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Nia Townsend graduated from University High School in 2015. After high school, she attended Ball State University, and she currently works as a kindergarten teacher. Below, Nia answers a few questions about being a teacher and how University prepared her for college and beyond.

What have you been up to since leaving University?

I have been well since I left University. I graduated cum laude from Ball State University. There I continued to work with Dance Marathon and was on the Executive Board for Morale (of course). I became an RA, an orientation leader, and now I work as a kindergarten teacher!

How do you feel University best prepared you for college and life beyond?

The responsibility piece is what set University aside for me. It was similar to college with a tad bit more structure, but in college you will have free time and it’s like, okay, am I going to do this assignment or am I going to watch Netflix? In the same way at University, we had to take responsibility for our learning. During this double study hall am I going to get caught up on work or am I going to get caught up on “Insecure” (a TV show)?

Do you see that the core values you learned at University still apply to your life now? How?

Yes! Specifically personal responsibility. That is a big one because as you get older, taking on that responsibility becomes vital to your growth, and in order to achieve excellence (which is another value – commitment to excellence) you have to be willing to grow and allow for those growing pains to challenge you. Adulting is like 80% taking responsibility, 20% I can do what I want (lol). I think that was one thing that University did their best to instill. They urged us to own our mistakes as well as our successes!

How did what you learned at University prepare you for this challenging year as a teacher?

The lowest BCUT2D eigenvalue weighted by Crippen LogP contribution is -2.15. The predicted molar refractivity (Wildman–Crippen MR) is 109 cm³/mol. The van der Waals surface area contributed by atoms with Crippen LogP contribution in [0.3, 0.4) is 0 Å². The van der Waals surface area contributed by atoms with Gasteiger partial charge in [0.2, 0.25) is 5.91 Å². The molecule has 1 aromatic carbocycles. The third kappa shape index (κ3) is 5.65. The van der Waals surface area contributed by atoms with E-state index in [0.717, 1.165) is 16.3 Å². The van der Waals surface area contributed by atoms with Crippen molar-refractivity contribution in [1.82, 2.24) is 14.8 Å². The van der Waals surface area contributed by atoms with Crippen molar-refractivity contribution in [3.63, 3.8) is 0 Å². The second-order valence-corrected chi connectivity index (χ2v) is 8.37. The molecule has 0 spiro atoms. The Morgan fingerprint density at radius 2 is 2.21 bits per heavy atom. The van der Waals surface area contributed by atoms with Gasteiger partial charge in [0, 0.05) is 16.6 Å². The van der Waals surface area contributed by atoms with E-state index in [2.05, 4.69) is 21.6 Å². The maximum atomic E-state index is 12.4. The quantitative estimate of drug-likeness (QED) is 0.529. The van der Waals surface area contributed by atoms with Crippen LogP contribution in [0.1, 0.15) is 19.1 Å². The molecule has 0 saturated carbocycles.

I don’t think anything could have quite prepared me for what this year had to offer because it’s definitely been tough. But I will say the patience and gentleness that I give to the families and students I deal with is something I definitely learned from University. The community aspect that they cultivated is definitely something I have tried to mimic. We all come from different backgrounds and have diverse experiences that make us who we are, and incorporating these backgrounds and families, which lately have literally been a part of our classroom, can be overwhelming. But the patience and gentleness that University showed as we would welcome new freshmen and transfer students into our community has helped me to, even over Zoom, do the same with the families and students I have this year.

Now that you are a teacher, what would you like to say to your teachers at University?

Bless y’all! And I miss you all! I know dealing with high schoolers is probably different than dealing with kindergarteners, but I didn’t know I’d be this tired!

What advice would you give to current students at University?

Take it all in. Try everything. You get in what you put out, so try something new – and don’t just do all academic classes because you get to know so many more people (yes, even at a school with like 350 kids) when you try new things. You also get to learn more about yourself!